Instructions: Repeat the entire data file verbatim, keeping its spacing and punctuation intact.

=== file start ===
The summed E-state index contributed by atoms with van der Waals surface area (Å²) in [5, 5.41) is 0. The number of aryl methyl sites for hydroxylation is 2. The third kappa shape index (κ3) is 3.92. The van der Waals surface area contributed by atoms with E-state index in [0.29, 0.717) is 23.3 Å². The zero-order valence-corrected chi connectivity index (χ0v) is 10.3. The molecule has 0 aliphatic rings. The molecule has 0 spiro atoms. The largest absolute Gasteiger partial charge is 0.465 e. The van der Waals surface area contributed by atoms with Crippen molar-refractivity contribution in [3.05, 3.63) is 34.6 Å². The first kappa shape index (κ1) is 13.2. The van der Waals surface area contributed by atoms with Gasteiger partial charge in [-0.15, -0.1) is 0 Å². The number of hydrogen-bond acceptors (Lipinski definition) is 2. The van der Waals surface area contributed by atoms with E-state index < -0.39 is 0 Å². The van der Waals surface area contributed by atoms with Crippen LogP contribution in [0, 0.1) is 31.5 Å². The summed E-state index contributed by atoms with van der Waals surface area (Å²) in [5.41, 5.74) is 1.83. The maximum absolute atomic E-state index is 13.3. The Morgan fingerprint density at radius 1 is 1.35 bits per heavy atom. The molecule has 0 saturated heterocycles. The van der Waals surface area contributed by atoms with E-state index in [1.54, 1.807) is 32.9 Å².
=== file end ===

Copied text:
The summed E-state index contributed by atoms with van der Waals surface area (Å²) in [5, 5.41) is 0. The number of aryl methyl sites for hydroxylation is 2. The third kappa shape index (κ3) is 3.92. The van der Waals surface area contributed by atoms with E-state index in [0.29, 0.717) is 23.3 Å². The zero-order valence-corrected chi connectivity index (χ0v) is 10.3. The molecule has 0 aliphatic rings. The molecule has 0 spiro atoms. The largest absolute Gasteiger partial charge is 0.465 e. The van der Waals surface area contributed by atoms with Crippen molar-refractivity contribution in [3.05, 3.63) is 34.6 Å². The first kappa shape index (κ1) is 13.2. The van der Waals surface area contributed by atoms with Gasteiger partial charge in [-0.15, -0.1) is 0 Å². The number of hydrogen-bond acceptors (Lipinski definition) is 2. The van der Waals surface area contributed by atoms with E-state index < -0.39 is 0 Å². The van der Waals surface area contributed by atoms with Crippen LogP contribution in [0, 0.1) is 31.5 Å². The summed E-state index contributed by atoms with van der Waals surface area (Å²) in [5.41, 5.74) is 1.83. The maximum absolute atomic E-state index is 13.3. The Morgan fingerprint density at radius 1 is 1.35 bits per heavy atom. The molecule has 0 saturated heterocycles. The van der Waals surface area contributed by atoms with E-state index in [1.54, 1.807) is 32.9 Å².